Creative Thinking
Be Creative, but...
What, Why, and How
Can we teach creativity?
Research about Creativity

What is critical thinking?
Attributes of Critical Thinkers
Why teach critical thinking?
How can we teach it effectively?
The Logic of Critical Thinking
The Ethics of Critical Thinking

Problem-Solving Skills
Combining Creative and Critical
Multiple Intelligences / Styles
Thinking Skills in Education
Methods in Design & Science
Problem Solving in Education

What is Critical Thinking?

      Critical = Evaluative
      To avoid misunderstanding, this page begins by explaining what it isn't:  critical thinking is not necessarily being "critical" and negative.  In fact, it would be more accurate to call it evaluative thinking.  The result of evaluation can range from positive to negative, from acceptance to rejection or anything in-between.  Yes, critical evaluation can produce a glowing recommendation.  On this page, for example, the quotes and links — which are recommended, but (as with all sources of information) should be used with an attitude of "critical thinking" evaluation — are the result of my own critical thinking.
      In PRODUCTIVE THINKING SKILLS you generate ideas (by creativity) and evaluate ideas (by criticality).  Although creativity occurs first in the process, in this website the areas are reversed, with critical thinking before creative thinking.  Why?  Because I think critical thinking is more important, since wise evaluation can prevent "creativity plus enthusiasm" from converting questionable ideas into unwise action.

      Here are two brief definitions of what it is:  Critical thinking is "reasonably and reflectively deciding what to believe or do." ...  Critical thinking means making reasoned judgments.  Basically, it is using criteria to judge the quality of something, from cooking to a conclusion of a research paper.  In essence, critical thinking is a disciplined manner of thought that a person uses to assess the validity of something: a statement, news story, argument, research, etc.  { from Ennis, and Beyer-paraphrased }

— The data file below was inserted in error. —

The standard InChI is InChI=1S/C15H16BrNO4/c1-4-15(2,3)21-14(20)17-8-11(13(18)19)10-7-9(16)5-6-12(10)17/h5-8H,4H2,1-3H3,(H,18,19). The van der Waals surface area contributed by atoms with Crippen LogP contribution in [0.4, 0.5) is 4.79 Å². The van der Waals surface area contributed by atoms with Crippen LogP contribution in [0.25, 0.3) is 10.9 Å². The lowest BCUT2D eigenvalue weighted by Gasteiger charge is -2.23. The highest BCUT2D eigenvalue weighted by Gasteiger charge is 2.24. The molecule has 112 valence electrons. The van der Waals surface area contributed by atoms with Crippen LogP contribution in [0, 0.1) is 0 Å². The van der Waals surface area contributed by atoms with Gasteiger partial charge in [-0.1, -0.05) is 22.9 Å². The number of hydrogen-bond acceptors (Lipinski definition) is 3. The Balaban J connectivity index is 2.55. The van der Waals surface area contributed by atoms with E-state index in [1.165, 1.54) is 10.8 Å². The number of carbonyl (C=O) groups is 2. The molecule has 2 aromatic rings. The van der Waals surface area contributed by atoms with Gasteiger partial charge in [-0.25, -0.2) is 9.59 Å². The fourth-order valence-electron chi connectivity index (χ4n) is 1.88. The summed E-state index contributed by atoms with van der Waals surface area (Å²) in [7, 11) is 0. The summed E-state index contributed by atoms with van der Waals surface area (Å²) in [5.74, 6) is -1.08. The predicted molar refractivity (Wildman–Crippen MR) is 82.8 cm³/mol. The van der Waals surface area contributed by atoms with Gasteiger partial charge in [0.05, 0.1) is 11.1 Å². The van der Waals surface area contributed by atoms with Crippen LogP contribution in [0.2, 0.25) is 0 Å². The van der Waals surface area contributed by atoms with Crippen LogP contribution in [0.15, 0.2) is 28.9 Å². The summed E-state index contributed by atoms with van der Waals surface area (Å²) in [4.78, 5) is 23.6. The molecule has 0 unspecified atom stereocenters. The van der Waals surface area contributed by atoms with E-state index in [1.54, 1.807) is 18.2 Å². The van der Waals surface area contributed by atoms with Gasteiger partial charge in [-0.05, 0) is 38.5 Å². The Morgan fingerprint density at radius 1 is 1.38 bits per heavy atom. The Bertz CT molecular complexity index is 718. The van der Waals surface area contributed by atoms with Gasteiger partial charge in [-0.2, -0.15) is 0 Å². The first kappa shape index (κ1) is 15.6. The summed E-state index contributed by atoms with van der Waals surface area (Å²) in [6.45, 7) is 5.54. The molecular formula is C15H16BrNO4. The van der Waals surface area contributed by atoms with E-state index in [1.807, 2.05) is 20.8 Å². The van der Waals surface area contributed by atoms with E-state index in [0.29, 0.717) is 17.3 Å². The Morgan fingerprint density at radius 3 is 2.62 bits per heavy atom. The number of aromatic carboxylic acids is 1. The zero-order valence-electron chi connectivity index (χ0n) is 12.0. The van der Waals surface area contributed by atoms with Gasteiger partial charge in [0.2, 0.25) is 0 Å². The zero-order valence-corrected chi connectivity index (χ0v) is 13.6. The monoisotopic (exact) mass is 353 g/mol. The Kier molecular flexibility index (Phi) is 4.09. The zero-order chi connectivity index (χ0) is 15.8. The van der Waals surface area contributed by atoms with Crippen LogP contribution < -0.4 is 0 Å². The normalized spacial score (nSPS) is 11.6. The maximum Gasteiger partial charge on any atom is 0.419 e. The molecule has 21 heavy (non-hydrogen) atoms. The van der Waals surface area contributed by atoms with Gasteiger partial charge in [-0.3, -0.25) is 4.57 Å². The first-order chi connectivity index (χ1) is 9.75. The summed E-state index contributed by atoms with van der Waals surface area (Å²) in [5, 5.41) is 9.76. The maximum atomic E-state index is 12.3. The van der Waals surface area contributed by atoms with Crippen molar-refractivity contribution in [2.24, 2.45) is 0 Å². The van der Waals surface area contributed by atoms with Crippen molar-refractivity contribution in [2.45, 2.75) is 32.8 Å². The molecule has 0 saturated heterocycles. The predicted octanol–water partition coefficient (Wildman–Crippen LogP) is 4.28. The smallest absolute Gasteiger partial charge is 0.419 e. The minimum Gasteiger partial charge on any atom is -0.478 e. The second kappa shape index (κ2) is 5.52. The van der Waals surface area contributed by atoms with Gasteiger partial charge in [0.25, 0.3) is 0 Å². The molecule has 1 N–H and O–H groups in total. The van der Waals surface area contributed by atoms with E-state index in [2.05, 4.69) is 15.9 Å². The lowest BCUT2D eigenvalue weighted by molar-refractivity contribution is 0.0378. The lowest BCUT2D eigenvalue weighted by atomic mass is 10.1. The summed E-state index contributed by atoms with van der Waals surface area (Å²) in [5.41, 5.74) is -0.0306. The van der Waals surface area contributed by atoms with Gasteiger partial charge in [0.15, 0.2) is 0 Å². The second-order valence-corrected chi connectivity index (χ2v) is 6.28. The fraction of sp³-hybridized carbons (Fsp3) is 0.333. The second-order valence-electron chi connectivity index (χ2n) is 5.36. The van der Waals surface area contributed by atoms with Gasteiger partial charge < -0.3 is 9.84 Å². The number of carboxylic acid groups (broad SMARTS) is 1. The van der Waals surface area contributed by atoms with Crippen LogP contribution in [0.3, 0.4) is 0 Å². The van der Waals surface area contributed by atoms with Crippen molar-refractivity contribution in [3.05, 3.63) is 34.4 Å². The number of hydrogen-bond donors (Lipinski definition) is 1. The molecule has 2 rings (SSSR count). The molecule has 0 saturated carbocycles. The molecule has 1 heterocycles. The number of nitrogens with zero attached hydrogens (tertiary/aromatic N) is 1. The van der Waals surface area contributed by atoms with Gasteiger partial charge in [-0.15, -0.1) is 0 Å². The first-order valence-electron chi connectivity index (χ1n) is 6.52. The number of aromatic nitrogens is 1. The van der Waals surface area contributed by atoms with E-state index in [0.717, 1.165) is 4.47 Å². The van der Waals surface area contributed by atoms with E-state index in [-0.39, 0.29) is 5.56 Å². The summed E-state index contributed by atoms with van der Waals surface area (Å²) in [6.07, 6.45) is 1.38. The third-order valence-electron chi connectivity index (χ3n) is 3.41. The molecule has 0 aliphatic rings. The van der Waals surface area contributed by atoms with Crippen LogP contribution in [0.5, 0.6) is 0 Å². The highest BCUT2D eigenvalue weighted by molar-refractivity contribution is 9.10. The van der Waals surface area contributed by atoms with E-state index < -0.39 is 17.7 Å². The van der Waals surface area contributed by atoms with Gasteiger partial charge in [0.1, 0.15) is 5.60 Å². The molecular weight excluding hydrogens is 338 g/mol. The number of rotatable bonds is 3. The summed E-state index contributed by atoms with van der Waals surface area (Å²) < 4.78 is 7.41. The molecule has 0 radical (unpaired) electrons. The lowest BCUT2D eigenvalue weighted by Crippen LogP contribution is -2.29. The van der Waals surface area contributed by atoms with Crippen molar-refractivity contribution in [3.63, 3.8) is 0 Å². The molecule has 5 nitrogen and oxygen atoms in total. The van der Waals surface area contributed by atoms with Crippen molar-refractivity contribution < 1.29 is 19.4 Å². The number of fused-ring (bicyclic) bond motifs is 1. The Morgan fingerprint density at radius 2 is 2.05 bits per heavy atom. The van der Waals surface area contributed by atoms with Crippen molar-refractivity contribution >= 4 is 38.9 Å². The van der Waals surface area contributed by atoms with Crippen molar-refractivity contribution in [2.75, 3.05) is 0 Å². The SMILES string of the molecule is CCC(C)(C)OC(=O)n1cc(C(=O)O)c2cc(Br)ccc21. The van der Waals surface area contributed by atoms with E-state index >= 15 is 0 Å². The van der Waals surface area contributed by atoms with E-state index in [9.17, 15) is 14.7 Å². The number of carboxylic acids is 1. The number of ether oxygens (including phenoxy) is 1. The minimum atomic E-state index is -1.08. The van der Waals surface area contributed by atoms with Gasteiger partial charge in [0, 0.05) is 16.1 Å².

A page that is brief yet rich in ideas, and is worth reading carefully, is Defining Critical Thinking by Michael Scriven & Richard Paul.  You can read Our Concept of Critical Thinking from The Critical Thinking Community which offers a comprehensive Library of Articles for you to explore.
      Barbara Fowler has selected 19 brief definitions of critical thinking from a variety of sources.

Characteristics of Critical Thinkers

      For a quick overview, read Characteristics of Critical Thinking which begins with "What is Critical Thinking?" and continues with: Characteristics of Critical Thinking, Why We Should Teach Critical Thinking, and Teaching Strategies to Help Promote Critical Thinking Skills.
      Linda Elder and Richard Paul describe Valuable Intellectual Traits (Intellectual Humility, Courage, Empathy, Integrity, Perseverance, Faith In Reason, and Fairmindedness) and Universal Intellectual Standards (Clarity, Accuracy, Precision, Relevance, Depth, Breadth, and Logic).
      For a more comprehensive overview, use 35 Dimensions of Critical Thought as a launching pad to read 35 pages with brief, clear descriptions of Affective Strategies, Cognitive Strategies (Macro-Abilities), and Cognitive Strategies (Micro-Skills).
    An effective thinker must be willing to think and able to think.  These requirements — for disposition (be willing) and skill (be able) — are described in the pages above, and with more detail in a series of papers by Peter Facione, Noreen Facione, Carol Giancarlo, and Joanne Gainen.  I suggest The Motivation to Think in Working and Learning and Professional Judgment and the Disposition Toward Critical Thinking — or you can read the abstracts to see what looks interesting.  { All of these are in the website of, which offers many resources for improving and assessing thinking skills including the "what & why" paper and "expert consensus" below. }

Why should we teach Critical Thinking?

      As explained in the pages above, critical thinking is essential for effective functioning in the modern world.
      In an essay that "takes a Socratic approach to defining critical thinking and identifying its value in one's personal, professional, educational, and civic life," Peter Facione (a dean at Santa Clara University, and founder of Insight Assessment) discusses "what and why" in Critical Thinking: What It Is and Why It Counts and concludes with a consensus statement (of experts in the field) about critical thinking and the ideal critical thinker: